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From Marc Slemko <ma...@znep.com>
Subject Re: more lingering_close...
Date Sun, 09 Feb 1997 21:39:26 GMT
On Sun, 9 Feb 1997, Ben Laurie wrote:

> Jim Jagielski wrote:
> > 
> > Ben Laurie wrote:
> > > 
> > > Hang on. I understood up to this point (finally), but surely this is wrong?
> > > If the server isn't doing an l_c(), then it won't have half-closed at this
> > > point, it will have full-closed, and hence the RST's are exactly what is
> > > expected. In this case, we should definitely half-close (which is surely the
> > > point of l_c()?), or wait for the client to complete their send (which may
be
> > > lame - but since the spec doesn't give us a slot at this point in the protocol
> > > to say "OK" or "Oops", we shouldn't really be talking or closing connections
> > > yet).
> > > 
> > 
> > The problem that I see with waiting until the send is completed is
> > that it's either all or nothing... We must continue to wait until
> > we rec the AllClear from the client. If we have a timeout then we
> > are once again in the position where we close the link before
> > the "client is ready"; if we continue to wait, then for slow clients
> > or, even worse, clients that just hang there and never finish, we
> > tie up a process and never close the link. Even SO_LINGER in the
> > socket layer waits a certain amount of time (or, well, it _should_
> > wait).
> 
> I think we need to be clear here. The scenario described is one where there is
> a client with a slow link doing a PUT which fails (because the URL [or some

No.  Not just a slow link.  The same thing happens over me loopback
interface, and that sure isn't a slow link.  (although its MTU of 16384
could be making it behave a little differently than expected here).

> other bit of header] is bad). The client may, as a result of the slow link,
> not get the error message, because, well, I'm not sure why. I thought I

You can't fully see it from my tcpdump because the sequence numbers on the
RSTs are treated as absolute ones while the ones on the preceding packets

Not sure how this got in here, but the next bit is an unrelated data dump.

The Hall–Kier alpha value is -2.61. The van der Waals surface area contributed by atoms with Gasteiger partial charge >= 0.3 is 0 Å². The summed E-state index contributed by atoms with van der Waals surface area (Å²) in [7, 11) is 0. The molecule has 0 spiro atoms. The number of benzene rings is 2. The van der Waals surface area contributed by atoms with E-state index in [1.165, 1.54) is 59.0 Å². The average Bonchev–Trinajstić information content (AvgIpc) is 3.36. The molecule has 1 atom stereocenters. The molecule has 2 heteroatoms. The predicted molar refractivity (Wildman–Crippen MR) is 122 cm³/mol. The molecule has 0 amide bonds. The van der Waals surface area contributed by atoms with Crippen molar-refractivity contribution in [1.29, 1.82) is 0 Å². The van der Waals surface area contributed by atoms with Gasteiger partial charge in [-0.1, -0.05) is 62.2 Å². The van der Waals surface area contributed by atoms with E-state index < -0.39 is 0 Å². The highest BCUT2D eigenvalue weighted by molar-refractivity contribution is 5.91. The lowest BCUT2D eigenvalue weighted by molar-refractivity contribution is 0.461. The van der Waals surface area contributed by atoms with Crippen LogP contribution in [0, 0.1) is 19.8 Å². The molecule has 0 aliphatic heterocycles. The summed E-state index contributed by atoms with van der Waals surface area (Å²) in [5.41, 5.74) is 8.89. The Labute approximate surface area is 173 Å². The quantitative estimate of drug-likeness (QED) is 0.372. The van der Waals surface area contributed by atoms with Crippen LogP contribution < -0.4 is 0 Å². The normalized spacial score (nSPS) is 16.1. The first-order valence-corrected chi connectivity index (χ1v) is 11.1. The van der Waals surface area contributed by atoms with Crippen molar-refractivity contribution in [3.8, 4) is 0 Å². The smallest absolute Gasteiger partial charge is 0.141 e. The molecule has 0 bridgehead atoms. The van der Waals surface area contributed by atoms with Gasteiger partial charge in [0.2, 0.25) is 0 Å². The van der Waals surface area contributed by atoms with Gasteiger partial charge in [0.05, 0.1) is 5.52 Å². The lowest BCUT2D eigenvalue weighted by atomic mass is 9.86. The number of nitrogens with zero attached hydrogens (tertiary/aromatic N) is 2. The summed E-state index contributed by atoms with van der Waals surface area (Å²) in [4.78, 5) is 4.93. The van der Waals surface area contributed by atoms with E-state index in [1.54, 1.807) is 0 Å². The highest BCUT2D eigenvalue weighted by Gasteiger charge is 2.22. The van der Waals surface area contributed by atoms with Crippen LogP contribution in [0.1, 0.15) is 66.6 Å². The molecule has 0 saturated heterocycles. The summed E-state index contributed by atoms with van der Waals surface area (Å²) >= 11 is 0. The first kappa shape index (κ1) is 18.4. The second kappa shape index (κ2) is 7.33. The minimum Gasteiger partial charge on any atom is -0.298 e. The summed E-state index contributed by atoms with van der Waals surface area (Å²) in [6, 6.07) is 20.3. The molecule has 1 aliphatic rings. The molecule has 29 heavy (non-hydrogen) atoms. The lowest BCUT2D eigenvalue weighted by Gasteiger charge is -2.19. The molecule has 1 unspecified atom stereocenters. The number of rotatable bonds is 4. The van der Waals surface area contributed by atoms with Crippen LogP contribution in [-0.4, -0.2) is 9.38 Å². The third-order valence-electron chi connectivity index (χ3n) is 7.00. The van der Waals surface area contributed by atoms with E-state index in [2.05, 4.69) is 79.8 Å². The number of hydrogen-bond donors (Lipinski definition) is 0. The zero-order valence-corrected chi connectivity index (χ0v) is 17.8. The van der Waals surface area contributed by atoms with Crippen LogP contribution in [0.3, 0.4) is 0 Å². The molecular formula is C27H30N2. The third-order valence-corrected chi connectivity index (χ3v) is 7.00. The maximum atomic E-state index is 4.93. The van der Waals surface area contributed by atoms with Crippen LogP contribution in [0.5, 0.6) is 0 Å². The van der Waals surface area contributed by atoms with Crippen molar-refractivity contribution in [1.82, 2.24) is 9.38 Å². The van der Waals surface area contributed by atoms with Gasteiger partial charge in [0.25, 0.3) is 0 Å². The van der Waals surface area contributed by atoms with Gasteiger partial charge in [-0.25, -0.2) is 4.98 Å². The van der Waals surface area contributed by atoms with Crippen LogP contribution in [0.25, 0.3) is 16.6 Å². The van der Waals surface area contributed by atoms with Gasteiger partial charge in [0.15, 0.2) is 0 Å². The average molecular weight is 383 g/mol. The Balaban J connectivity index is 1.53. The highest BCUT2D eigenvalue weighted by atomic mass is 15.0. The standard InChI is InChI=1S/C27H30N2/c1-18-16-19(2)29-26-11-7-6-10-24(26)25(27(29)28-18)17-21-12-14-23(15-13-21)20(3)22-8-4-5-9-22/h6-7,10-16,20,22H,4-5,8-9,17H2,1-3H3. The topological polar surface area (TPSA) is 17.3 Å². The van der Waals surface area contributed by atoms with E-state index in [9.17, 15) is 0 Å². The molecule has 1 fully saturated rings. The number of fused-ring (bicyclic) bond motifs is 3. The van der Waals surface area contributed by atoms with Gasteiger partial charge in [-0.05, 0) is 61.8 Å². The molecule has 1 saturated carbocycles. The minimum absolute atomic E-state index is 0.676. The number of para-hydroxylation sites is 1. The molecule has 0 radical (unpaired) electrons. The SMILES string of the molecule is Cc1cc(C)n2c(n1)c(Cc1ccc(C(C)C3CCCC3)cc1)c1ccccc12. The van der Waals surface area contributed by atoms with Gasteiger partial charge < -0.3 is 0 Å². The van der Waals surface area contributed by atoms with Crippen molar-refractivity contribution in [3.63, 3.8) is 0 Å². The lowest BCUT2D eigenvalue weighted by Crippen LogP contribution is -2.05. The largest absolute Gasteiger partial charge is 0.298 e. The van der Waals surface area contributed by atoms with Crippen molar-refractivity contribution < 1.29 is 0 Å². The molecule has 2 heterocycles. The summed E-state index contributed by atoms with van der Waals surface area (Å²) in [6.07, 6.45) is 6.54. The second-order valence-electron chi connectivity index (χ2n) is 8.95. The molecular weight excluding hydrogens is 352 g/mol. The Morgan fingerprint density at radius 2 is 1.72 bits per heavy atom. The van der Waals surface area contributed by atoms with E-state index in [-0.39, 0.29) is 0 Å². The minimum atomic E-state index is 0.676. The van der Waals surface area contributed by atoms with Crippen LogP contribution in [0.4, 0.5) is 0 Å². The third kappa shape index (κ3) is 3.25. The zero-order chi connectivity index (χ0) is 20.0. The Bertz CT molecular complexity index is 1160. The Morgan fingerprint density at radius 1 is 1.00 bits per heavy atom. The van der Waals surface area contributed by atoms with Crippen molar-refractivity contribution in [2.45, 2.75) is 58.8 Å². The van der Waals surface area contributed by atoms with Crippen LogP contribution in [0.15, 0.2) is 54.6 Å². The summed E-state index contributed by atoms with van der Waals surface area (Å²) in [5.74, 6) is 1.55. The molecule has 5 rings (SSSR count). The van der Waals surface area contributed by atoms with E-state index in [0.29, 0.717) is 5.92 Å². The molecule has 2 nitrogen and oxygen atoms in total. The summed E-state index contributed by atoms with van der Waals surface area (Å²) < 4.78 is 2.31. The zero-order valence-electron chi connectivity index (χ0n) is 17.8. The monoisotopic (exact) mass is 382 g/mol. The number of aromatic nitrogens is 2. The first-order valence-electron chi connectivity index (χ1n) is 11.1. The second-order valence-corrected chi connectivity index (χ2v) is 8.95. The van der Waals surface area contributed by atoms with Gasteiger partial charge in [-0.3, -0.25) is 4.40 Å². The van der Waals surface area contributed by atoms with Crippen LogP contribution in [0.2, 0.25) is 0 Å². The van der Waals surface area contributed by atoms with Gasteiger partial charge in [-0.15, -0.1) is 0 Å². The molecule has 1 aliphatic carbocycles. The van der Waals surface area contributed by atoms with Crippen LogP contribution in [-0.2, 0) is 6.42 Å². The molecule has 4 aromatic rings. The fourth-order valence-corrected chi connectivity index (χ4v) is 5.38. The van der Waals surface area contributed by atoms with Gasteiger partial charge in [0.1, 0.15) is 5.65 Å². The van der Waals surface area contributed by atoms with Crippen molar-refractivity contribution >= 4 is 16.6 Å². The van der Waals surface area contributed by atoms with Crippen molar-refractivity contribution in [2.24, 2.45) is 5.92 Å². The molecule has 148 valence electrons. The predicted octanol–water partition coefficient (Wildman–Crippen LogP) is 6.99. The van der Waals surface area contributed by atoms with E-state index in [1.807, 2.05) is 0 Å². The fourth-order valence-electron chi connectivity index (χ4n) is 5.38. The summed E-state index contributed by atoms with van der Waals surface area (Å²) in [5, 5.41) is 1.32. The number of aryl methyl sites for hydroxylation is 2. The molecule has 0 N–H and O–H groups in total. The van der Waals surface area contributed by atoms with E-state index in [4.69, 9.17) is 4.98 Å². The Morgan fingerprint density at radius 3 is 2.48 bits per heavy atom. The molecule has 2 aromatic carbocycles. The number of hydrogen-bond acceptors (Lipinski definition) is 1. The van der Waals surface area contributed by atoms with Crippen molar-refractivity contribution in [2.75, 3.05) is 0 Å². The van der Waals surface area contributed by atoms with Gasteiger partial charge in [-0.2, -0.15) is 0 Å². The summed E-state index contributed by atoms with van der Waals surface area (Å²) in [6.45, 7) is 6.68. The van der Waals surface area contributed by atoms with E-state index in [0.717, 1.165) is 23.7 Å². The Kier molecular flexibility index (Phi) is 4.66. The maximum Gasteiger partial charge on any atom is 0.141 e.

are relative; ie. you can't match them up.  

To reiterate the key point in why it does not get the error message:

> > *** THIS IS IMPORTANT: *** When the client gets the RST, the RST
> > includes the sequence number of the last packet from the server
> > ACKed by the client at the time the RST was sent.  The client WILL
> > normally flush any buffered incoming data received from the server
> > after that sequence number.  This means that if the client is to
> > reliably get the entire error message to display, the server MUST
> > NOT send a RST until it has received an ACK of the last packet in
> > the error message it sends to the client.  Nothing the client
> > can do without modifying the TCP stack can change this, no matter what
> > it does with errors.

Once you understand that you will understand why.  To fully illustrate
that point would require tcpdumps from both the client and server side of
a connection to see just what each end knows when it sends each packet.
The sequence number included in the RST will most likely be one from
before the end of the error message, so everything after that will be
discarded.


> understood, but I'm still digesting Marc's tcpdump and Stevens. I'm beginning
> to think that we've made a more fundemental error. An l_c() may fix it, but
> I'm not convinced that this isn't just hiding the true error.

You can argue that for the PUT case and I would be willing to agree for
the PUT case.  But there is no need to fix the PUT case (well, there are
other reasons but that's a different issue...) as long as we still have
the persistent connection case to worry about. 

> A timeout is a different matter. We should not l_c() a timed out connection -
> that is silly - we are aborting it, because it isn't behaving, so trying to be
> nice to it is self-destructive.

Not a connection which times out due to the "Timeout", no; we just abort
those with a close() (or a shutdown(sd,2) depending on if it is a hard
timeout or a soft one...). However when you get into the keepalive issue
we need to do a lingering_close on a keepalive timeout; keepalive timeouts
are normal behavior.


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